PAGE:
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Earlier in May, a rumour made the rounds on the messaging service WhatsApp claiming that Pakistani neuroscientist Dr Aafia Siddiqui had died in a US prison.

“The great daughter of the Islamic Republic of Pakistan, #DoctorAafiaSiddiqi has pas­sed away and now she is free of this world and American imprisonment. The daughter of Islam, the daughter of Pakistan Dr Aafia Siddiqi spent 5,390 days in an American jail and is no longer with us,” read the hoax message that went viral on May 20.

A few days later, Pakistan’s Consul General in Houston Aisha Farooqui rejected the information as baseless and false after a two-hour meeting with Dr Siddiqui at a US federal facility.

However, Chief Justice of Pakistan Mian Saqib Nisar directed the government to contact the US authorities to verify the ‘conflicting reports’ being circulated on social media regarding Dr Siddiqui’s death.

The Facebook-owned app has 5.2 million website visits per month in Pakistan, according to a global digital report released by international social media companies, ‘We Are Social and Hootsuite’.

Given the volatile political climate in the run-up to the July 25 general elections and the messaging app’s popularity, WhatsApp is rife with fake news, disinformation and inflammatory messages that are almost always political in nature.

In recent weeks, information networks have been rife with rumours ranging from a delay in polls to a possible extension for the newly-sworn in caretaker government for up to three years.

“Forward as received messages disseminating false information have become a norm in the political sphere. The [WhatsApp] groups are buzzing 24/7,” Maleeha Manzoor, an active member of multiple WhatsApp groups of the Pakistan Peoples Party (PPP) said, while speaking to Dawn.

As nearly 46m young voters are set to play a key role in the upcoming polls, the election campaign appears to have taken a digital route with the country’s major political parties amassing several WhatsApp groups for coordination, to disseminate news and broadcast party updates.

“The Karachi constituencies alone have more than 20 (official) groups and all the party’s information secretaries communicate to workers on the platform, especially in rural areas where WhatsApp works faster than Facebook or Twitter,” added Ms Manzoor.

A few days ago, she pointed out, party workers brought to the leadership’s attention rumours about former Sindh Assembly deputy speaker Shehla Raza leaving the PPP. “The false news was immediately refuted and was not spread further. This [rumours] has become a frequent problem,” she regretted.

Since conversations take place within private groups on WhatsApp, political parties and journalists are increasingly concerned about curbing the spread of false information to the public at large. The end-to-end encrypted messages on the platform are circulated across chats before the news reaches mainstream media, creating confusion and uproar among the masses.

A few days before June 6 — when the Pakistan Tehreek-i-Insaf (PTI) claimed it would announce its election tickets — an unverified list of the PTI candidates started doing the rounds on WhatsApp and soon gained traction on other social media platforms.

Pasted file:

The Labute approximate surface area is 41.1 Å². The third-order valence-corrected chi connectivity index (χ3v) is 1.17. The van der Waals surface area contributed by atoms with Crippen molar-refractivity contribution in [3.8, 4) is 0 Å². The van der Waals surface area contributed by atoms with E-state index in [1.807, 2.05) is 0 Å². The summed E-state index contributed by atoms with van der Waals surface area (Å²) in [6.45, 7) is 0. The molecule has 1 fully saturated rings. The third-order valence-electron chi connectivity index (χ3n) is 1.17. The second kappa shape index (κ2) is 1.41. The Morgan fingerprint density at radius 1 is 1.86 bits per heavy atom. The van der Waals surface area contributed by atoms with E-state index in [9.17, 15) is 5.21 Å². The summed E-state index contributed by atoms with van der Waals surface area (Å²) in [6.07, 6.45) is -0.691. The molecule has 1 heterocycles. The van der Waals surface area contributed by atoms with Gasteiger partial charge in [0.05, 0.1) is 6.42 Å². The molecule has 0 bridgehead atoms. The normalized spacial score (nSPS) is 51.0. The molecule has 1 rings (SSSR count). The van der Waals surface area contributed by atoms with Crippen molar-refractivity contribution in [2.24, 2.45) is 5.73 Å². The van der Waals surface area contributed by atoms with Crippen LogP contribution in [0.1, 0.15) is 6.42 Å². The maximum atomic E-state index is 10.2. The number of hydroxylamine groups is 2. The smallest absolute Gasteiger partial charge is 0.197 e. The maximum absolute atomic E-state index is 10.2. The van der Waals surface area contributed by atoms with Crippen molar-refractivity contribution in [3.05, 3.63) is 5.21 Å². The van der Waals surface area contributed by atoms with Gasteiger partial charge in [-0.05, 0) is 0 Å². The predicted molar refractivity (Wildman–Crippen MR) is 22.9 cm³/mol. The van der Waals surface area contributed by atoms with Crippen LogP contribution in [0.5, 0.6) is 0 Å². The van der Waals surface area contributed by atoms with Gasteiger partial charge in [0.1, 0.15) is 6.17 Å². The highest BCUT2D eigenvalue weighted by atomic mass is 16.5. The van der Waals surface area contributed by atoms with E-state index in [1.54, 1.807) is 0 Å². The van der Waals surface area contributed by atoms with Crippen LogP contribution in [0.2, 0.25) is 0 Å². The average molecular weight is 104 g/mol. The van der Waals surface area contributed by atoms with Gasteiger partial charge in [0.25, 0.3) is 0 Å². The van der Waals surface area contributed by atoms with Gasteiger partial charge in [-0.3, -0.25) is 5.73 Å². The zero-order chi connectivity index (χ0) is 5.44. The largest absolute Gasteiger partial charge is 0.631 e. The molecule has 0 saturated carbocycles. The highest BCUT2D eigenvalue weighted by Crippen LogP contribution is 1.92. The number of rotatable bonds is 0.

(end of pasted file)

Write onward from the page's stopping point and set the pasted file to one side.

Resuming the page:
“God willing we will announce the majority of candidates for constituencies on June 6. Lists circulating on social media and through other sources are fake and do not believe them,” PTI information secretary Fawad Chaudhry had tweeted. However, despite the party’s official statement, various versions of the lists continued to be circulated on social media.

“We have thousands of members connected on multiple WhatsApp groups. It is not possible to control the flow of information. Therefore, we have an active social media presence to regularly update party activity. But since WhatsApp is personal and easily accessible, people rely on it more,” PTI’s social media secretary Dr Arslan Khalid told Dawn.

The privacy factor

In spite of WhatsApp’s repeated privacy stance emphasising end-to-end encryption — that prevents a third-party from intercepting conversations — digital rights experts are convinced that the platform can be used to manipulate and access sensitive information.

Last year, activists of the Tehreek-i-Labbaik Pakistan (TLP) made locality-based WhatsApp groups to send out VPN links directing users to the live stream of their Faizabad sit-in. One of the groups — called Khatm Nubuwat Defence 4 — made for residents of DHA Phase IV in Karachi comprised over 100 participants. The added users, however, had no idea how their phone numbers and residential information had been accessed.

“Anything said online will be accessible one way or the other. People are increasingly using screenshots to file defamation cases and devices of journalists and activists are being stolen to access private chats,” digital rights activist and lawyer Nighat Dad told Dawn.

Given the crackdown on freedom of speech and dissenting voices in the country, Ms Dad urged the WhatsApp group admins to be mindful of the content being shared. “One message can pose a threat to someone. And this has happened in Pakistan,” she warned, adding that people should make an informed decision during the election season and not react to inflammatory messages without verification.

Referring to circulation of fake manuscripts of Reham Khan’s book on WhatsApp, Bolo Bhi director Usama Khilji said that people had fallen down the rabbit hole of ‘forward as received’ messages.

“Political discourse has been reduced to ‘I heard it so I know it’ in Pakistan. Although it is difficult to track where the information is spreading from, it should be in any case doubted first,” he asserted.

Published in Dawn, June 16th, 2018